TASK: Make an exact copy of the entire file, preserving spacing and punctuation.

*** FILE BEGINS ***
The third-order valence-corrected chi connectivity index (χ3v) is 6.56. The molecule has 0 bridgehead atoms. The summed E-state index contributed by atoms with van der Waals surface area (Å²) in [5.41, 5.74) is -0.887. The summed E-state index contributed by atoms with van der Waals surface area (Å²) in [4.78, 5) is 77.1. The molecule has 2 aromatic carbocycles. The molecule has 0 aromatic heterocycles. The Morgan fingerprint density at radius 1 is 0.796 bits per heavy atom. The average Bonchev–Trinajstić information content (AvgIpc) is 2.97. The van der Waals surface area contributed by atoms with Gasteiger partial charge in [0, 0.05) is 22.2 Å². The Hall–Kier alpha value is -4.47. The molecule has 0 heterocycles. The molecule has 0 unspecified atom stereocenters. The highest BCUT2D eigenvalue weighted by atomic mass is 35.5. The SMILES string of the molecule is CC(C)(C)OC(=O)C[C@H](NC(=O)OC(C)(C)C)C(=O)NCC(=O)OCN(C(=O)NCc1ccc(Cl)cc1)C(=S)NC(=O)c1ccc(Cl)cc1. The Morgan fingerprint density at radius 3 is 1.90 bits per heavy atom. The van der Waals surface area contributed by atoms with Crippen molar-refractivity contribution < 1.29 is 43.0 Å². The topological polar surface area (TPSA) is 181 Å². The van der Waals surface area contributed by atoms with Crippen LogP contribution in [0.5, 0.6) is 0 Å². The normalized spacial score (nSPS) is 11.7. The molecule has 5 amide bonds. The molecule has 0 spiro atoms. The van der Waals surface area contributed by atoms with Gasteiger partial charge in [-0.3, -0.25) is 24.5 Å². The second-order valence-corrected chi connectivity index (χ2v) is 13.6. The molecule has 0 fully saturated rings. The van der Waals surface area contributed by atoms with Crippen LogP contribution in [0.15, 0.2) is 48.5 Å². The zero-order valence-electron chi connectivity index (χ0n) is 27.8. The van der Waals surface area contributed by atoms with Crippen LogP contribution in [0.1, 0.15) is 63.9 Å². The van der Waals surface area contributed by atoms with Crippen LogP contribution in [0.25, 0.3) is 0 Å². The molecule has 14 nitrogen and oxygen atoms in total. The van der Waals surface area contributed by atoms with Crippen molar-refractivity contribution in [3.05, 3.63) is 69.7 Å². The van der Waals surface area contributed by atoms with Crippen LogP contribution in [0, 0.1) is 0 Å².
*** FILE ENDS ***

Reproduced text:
The third-order valence-corrected chi connectivity index (χ3v) is 6.56. The molecule has 0 bridgehead atoms. The summed E-state index contributed by atoms with van der Waals surface area (Å²) in [5.41, 5.74) is -0.887. The summed E-state index contributed by atoms with van der Waals surface area (Å²) in [4.78, 5) is 77.1. The molecule has 2 aromatic carbocycles. The molecule has 0 aromatic heterocycles. The Morgan fingerprint density at radius 1 is 0.796 bits per heavy atom. The average Bonchev–Trinajstić information content (AvgIpc) is 2.97. The van der Waals surface area contributed by atoms with Gasteiger partial charge in [0, 0.05) is 22.2 Å². The Hall–Kier alpha value is -4.47. The molecule has 0 heterocycles. The molecule has 0 unspecified atom stereocenters. The highest BCUT2D eigenvalue weighted by atomic mass is 35.5. The SMILES string of the molecule is CC(C)(C)OC(=O)C[C@H](NC(=O)OC(C)(C)C)C(=O)NCC(=O)OCN(C(=O)NCc1ccc(Cl)cc1)C(=S)NC(=O)c1ccc(Cl)cc1. The Morgan fingerprint density at radius 3 is 1.90 bits per heavy atom. The van der Waals surface area contributed by atoms with Crippen molar-refractivity contribution < 1.29 is 43.0 Å². The topological polar surface area (TPSA) is 181 Å². The van der Waals surface area contributed by atoms with Crippen LogP contribution in [0.5, 0.6) is 0 Å². The normalized spacial score (nSPS) is 11.7. The molecule has 5 amide bonds. The molecule has 0 spiro atoms. The van der Waals surface area contributed by atoms with Gasteiger partial charge in [-0.3, -0.25) is 24.5 Å². The second-order valence-corrected chi connectivity index (χ2v) is 13.6. The molecule has 0 fully saturated rings. The van der Waals surface area contributed by atoms with Crippen LogP contribution in [0.15, 0.2) is 48.5 Å². The zero-order valence-electron chi connectivity index (χ0n) is 27.8. The van der Waals surface area contributed by atoms with Crippen LogP contribution in [0.1, 0.15) is 63.9 Å². The van der Waals surface area contributed by atoms with Crippen LogP contribution in [0.25, 0.3) is 0 Å². The molecule has 14 nitrogen and oxygen atoms in total. The van der Waals surface area contributed by atoms with Crippen molar-refractivity contribution in [3.05, 3.63) is 69.7 Å². The van der Waals surface area contributed by atoms with Crippen LogP contribution in [0, 0.1) is 0 Å².